Tag Archives: Rush hour

How to “Beat the Peak” Energy Usage

Image

There is two periods of peak energy use, winter and summer.  “Summer peak times generally occur during the period of May through October and between the hours of 4 p.m. and 7 p.m. Winter peak times are November through April and between the hours of 6 a.m. to 9 a.m.”

For all intensive purposes, power users should note the highest strains on the electric grid occur when consumers are getting ready  for their day in the morning and when they arrive t home after work during the evening. “Peak” energy hours are the time of day during which the most electricity is used – typically daytime. During peak energy hours additional power plants, “peak-hour plants”, are needed, which is typically is the most dirty and costly sources. Energy produced from these sources significantly impacts the cost of your electricity and results in the generation of more green-house gas emissions during the worst time period possible.

Here are a few tips to “Beat the Peak”:

Set the thermostat to 78 degrees or higher. Greater peak-shaving can occur by increasing (during the summer) or lowering (during the winter) the setting by two to three degrees during the peak time.

  1. Delay use of major home appliances ie. dryers, dishwashers, ovens and washing machines.
  2. Postpone using hot water so that the demand for the water heater is reduced during the peak times, particularly if the source of heat is an electric tankless water heater, which significantly increases demand.

Leave a comment

Filed under Energy Conservation

Steps to “Beat the Peak” Energy Usage

There is two peak periods for energy use, winter and summer.  “Summer peak times generally occur May through October between the hours of 4 p.m. to 7 p.m. Winter peak times are between November and April from 6 a.m. to 9 a.m.”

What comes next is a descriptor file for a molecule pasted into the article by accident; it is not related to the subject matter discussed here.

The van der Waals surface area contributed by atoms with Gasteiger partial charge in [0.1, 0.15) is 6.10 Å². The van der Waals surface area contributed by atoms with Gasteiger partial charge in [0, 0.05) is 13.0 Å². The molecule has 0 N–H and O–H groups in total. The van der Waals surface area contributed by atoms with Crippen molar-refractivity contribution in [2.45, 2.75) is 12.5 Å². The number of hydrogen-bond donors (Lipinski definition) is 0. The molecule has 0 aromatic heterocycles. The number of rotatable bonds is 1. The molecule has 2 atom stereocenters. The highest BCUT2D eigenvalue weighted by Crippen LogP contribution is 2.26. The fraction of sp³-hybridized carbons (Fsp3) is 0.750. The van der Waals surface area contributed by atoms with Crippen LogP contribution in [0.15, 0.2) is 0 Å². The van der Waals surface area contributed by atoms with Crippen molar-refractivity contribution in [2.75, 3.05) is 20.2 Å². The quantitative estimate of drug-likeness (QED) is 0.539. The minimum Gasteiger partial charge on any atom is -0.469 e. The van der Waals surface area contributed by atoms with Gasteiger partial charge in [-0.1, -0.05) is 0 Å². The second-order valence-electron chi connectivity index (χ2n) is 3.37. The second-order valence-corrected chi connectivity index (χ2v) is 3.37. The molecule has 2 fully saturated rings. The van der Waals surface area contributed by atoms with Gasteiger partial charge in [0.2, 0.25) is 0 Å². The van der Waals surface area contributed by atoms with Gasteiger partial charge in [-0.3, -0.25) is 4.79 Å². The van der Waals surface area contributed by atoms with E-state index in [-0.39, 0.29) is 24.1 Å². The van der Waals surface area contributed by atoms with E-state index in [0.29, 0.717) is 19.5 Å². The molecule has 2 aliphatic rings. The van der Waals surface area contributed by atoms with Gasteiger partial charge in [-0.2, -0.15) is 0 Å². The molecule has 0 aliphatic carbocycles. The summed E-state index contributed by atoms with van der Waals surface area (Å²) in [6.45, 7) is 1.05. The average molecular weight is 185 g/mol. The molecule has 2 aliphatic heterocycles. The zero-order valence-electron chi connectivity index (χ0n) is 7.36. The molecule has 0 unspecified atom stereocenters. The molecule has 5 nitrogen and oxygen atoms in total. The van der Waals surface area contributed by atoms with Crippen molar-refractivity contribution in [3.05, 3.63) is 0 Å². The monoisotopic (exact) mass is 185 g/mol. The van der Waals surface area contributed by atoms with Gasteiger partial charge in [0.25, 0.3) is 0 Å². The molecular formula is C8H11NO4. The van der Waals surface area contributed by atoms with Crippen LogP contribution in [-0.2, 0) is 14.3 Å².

For all intensive purposes, power users should note the highest strains on the electric grid occur when consumers are getting ready for their day in the morning and when they get home from work during the evening. “Peak” energy hours are the time of day during which the most electricity is used – typically daytime. During peak energy hours additional power plants, “peak-hour plants”, are needed, which is typically is the most dirty and costly sources. Energy produced from these sources significantly impacts the cost of your electricity as well as generates more green-house gas emissions during the worst period possible.

Here are a few tips to “Beat the Peak”:

  1. Set the thermostat to 78 degrees or higher. Greater peak-shaving can occur by increasing (during the summer) or lowering (during the winter) the setting by two to three degrees during the peak time.
  2. Delay use of major home appliances ie. dryers, dishwashers, ovens and washing machines.
  3. Postpone using hot water so that the demand for the water heater is reduced during the peak times, particularly if the source of heat is an electric tankless water heater, which significantly increases demand.

Leave a comment

Filed under Energy Conservation